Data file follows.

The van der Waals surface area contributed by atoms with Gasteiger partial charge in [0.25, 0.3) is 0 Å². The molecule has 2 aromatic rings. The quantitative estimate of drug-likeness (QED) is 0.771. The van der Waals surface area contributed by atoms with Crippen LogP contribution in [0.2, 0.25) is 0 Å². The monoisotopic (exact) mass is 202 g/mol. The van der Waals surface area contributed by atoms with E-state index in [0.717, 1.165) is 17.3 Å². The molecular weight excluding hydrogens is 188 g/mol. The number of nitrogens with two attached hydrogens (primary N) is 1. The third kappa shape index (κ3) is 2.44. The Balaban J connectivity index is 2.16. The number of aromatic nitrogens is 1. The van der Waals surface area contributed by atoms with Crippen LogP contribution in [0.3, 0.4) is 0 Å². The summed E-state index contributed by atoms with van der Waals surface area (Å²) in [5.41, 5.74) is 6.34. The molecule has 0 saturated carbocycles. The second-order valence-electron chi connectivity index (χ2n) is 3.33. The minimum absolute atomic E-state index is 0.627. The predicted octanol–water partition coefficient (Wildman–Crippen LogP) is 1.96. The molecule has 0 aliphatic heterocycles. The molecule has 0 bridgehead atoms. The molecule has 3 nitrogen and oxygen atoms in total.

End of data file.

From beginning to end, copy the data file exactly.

The van der Waals surface area contributed by atoms with Gasteiger partial charge in [0.25, 0.3) is 0 Å². The molecule has 2 aromatic rings. The quantitative estimate of drug-likeness (QED) is 0.771. The van der Waals surface area contributed by atoms with Crippen LogP contribution in [0.2, 0.25) is 0 Å². The monoisotopic (exact) mass is 202 g/mol. The van der Waals surface area contributed by atoms with E-state index in [0.717, 1.165) is 17.3 Å². The molecular weight excluding hydrogens is 188 g/mol. The number of nitrogens with two attached hydrogens (primary N) is 1. The third kappa shape index (κ3) is 2.44. The Balaban J connectivity index is 2.16. The number of aromatic nitrogens is 1. The van der Waals surface area contributed by atoms with Crippen LogP contribution in [0.3, 0.4) is 0 Å². The summed E-state index contributed by atoms with van der Waals surface area (Å²) in [5.41, 5.74) is 6.34. The molecule has 0 saturated carbocycles. The second-order valence-electron chi connectivity index (χ2n) is 3.33. The minimum absolute atomic E-state index is 0.627. The predicted octanol–water partition coefficient (Wildman–Crippen LogP) is 1.96. The molecule has 0 aliphatic heterocycles. The molecule has 0 bridgehead atoms. The molecule has 3 nitrogen and oxygen atoms in total.